Whether you’re just starting as a new New York business owner or restructuring the way your company does business, one of the most important things to get right from the beginning is a shareholders agreement. It is a fundamental part of protecting your future as a company and avoiding potential legal issues in the future. Hiring a New York corporate and commercial lawyer to draft the Shareholders Agreement is in the best interest of your company.
Why You Need a Shareholders Agreement in New York
Some business owners will tell you that you do not need a shareholders agreement if you are just starting out, but this is unwise. Even if you are just running an online store with a few friends or relatives, an experienced New York corporate and commercial lawyer will tell you the pitfalls involved in not putting a shareholders agreement in place. Without a written, legal agreement between you and the other owners of the company, they can sell their shares at any time to anyone they want. One day, you could be in business with your best friend; the next, you might have to deal with a total stranger who knows nothing about your product or business.
“Right of First Refusal” in New York
An experienced New York corporate and commercial lawyer can make sure that you understand your rights and that you put every period in the correct place on your agreement. They can explain to you about the “right of first refusal,” which essentially says that if an owner wants to sell his or her shares to an outsider, they first have to offer those shares to the remaining shareholders of the corporation. If and only if those remaining shareholders do not wish to buy the shares, can he or she sell those shares to someone outside of the company.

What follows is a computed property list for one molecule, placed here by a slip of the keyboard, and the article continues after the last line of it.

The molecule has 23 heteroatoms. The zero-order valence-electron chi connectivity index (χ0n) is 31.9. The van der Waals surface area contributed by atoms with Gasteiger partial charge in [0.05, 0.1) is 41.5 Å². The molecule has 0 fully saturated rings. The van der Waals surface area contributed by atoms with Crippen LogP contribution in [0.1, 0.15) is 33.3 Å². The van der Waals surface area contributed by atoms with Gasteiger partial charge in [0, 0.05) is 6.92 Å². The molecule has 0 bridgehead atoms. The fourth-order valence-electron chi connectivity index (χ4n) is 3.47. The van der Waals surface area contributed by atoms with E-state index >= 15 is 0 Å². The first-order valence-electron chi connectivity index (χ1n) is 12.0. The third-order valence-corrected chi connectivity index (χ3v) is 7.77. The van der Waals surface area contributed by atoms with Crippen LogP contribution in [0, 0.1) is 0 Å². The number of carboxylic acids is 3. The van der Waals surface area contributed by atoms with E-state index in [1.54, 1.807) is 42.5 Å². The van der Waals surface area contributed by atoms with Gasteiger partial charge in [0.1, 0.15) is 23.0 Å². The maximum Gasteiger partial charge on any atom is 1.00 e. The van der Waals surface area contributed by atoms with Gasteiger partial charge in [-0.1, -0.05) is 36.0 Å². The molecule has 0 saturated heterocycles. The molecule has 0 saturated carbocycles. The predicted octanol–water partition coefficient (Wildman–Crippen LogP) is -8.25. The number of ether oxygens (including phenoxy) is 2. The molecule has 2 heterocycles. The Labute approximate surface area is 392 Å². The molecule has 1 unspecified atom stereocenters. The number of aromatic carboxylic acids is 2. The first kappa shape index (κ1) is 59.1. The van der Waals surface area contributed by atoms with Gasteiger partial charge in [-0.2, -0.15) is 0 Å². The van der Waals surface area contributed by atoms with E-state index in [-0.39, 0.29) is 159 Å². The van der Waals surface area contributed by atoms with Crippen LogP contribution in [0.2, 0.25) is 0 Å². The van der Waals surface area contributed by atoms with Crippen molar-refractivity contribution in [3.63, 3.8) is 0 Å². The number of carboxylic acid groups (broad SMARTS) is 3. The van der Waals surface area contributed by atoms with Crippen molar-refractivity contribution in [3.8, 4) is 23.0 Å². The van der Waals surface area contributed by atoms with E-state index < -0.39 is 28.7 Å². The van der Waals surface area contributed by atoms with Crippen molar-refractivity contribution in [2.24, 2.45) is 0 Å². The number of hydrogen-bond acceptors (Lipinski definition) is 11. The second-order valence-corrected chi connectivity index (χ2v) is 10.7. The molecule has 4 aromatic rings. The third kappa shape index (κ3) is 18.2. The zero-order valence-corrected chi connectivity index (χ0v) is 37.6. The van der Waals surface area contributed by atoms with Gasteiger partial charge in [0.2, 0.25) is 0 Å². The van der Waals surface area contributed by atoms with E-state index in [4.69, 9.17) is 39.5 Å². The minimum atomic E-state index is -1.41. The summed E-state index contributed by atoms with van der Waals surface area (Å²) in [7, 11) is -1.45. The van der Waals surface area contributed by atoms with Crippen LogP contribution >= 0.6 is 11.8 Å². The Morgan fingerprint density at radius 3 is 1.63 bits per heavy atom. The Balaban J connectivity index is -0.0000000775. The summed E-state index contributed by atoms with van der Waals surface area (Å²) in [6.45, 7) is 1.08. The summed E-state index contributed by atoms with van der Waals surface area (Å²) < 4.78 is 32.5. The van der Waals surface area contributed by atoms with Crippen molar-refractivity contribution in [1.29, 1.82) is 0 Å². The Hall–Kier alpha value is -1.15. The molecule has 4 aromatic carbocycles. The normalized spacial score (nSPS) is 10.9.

Further provisions can be made to set a predetermined price at which the shares can be bought by the corporation instead of the outsider – usually a lower price – and how the corporation has to pay for these shares. Does payment need to be made all at once, or can the sum be paid in installments? These are just a few of the legal decisions that an experienced New York corporate and commercial attorney can help you with.
Shareholders Agreements in NY Are Complex Legal Matters
Despite what some law blogs would have you believe, this is not a simple paint-by-numbers procedure, and you should not go with a pre-existing template or someone else’s agreement that may be available to you. The Fordham Law Review alone has a 53 page document whose sole purpose is to describe how to draft a shareholders agreement for a New York close corporation. A well-crafted shareholders agreement could have provisions covering the composition of the company’s board of directors and related matters of corporate governance, preemptive rights, share transfers, tag-along and drag-along rights, and mechanisms put into place to resolve deadlocks.
These are all things that are important for you to know before drafting your shareholders agreement, and although the legal principle “freedom of contract” governs many provisions, any number of legal considerations can still affect the enforceability and effectiveness of these provisions and cause “traps” for those who don’t know the law as well as they should. If you have a New York lawyer with extensive experience in Shareholders Agreements on your side, you can protect yourself and your company from these potential pitfalls.
Get the Help of a New York Corporate and Commercial Lawyer
Each shareholders agreement is unique, and an experienced New York corporate and commercial lawyer can help you to avoid these traps and pitfalls for your particular situation before they become problems. If you are in the process of creating your own company, whether it be a Business Corporation, Limited Liability Company (LLC), Partnership, Limited Liability Partnership (LLP), or S-corporation, contact a qualified New York shareholders agreement lawyer today. He or she will work with you to ensure that you and your company are protected and help you to understand each decision you make for the future of your business. Don’t hinder the future growth of your company by not taking the proper steps today.
By Eric Sachs